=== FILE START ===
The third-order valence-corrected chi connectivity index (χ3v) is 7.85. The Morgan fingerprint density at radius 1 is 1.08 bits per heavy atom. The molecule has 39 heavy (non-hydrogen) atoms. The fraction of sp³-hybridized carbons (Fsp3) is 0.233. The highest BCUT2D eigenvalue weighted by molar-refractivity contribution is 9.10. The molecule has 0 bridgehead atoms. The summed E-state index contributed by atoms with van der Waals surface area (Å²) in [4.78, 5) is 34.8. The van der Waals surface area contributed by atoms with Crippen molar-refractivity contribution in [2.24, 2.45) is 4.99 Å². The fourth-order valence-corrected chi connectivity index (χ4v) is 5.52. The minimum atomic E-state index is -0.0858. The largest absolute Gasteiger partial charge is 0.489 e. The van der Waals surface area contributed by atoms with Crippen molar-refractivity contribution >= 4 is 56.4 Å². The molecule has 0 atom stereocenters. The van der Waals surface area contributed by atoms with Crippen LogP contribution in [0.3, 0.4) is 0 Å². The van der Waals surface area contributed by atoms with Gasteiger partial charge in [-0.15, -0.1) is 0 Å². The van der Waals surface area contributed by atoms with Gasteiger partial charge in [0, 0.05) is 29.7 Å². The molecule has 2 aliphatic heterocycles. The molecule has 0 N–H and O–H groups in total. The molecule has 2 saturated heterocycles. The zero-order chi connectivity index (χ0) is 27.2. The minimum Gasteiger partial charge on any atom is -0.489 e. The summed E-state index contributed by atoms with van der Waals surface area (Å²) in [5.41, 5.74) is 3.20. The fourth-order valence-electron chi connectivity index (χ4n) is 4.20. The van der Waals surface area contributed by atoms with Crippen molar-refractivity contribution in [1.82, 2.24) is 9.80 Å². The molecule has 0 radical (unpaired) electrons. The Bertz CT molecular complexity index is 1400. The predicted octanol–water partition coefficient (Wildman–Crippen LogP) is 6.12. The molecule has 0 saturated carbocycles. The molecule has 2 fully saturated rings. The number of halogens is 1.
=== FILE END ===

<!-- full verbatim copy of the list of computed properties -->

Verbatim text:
The third-order valence-corrected chi connectivity index (χ3v) is 7.85. The Morgan fingerprint density at radius 1 is 1.08 bits per heavy atom. The molecule has 39 heavy (non-hydrogen) atoms. The fraction of sp³-hybridized carbons (Fsp3) is 0.233. The highest BCUT2D eigenvalue weighted by molar-refractivity contribution is 9.10. The molecule has 0 bridgehead atoms. The summed E-state index contributed by atoms with van der Waals surface area (Å²) in [4.78, 5) is 34.8. The van der Waals surface area contributed by atoms with Crippen molar-refractivity contribution in [2.24, 2.45) is 4.99 Å². The fourth-order valence-corrected chi connectivity index (χ4v) is 5.52. The minimum atomic E-state index is -0.0858. The largest absolute Gasteiger partial charge is 0.489 e. The van der Waals surface area contributed by atoms with Crippen molar-refractivity contribution >= 4 is 56.4 Å². The molecule has 0 atom stereocenters. The van der Waals surface area contributed by atoms with Crippen LogP contribution in [0.3, 0.4) is 0 Å². The van der Waals surface area contributed by atoms with Gasteiger partial charge in [-0.15, -0.1) is 0 Å². The van der Waals surface area contributed by atoms with Gasteiger partial charge in [0, 0.05) is 29.7 Å². The molecule has 2 aliphatic heterocycles. The molecule has 0 N–H and O–H groups in total. The molecule has 2 saturated heterocycles. The zero-order chi connectivity index (χ0) is 27.2. The minimum Gasteiger partial charge on any atom is -0.489 e. The summed E-state index contributed by atoms with van der Waals surface area (Å²) in [5.41, 5.74) is 3.20. The fourth-order valence-electron chi connectivity index (χ4n) is 4.20. The van der Waals surface area contributed by atoms with Crippen molar-refractivity contribution in [1.82, 2.24) is 9.80 Å². The molecule has 0 radical (unpaired) electrons. The Bertz CT molecular complexity index is 1400. The predicted octanol–water partition coefficient (Wildman–Crippen LogP) is 6.12. The molecule has 0 saturated carbocycles. The molecule has 2 fully saturated rings. The number of halogens is 1.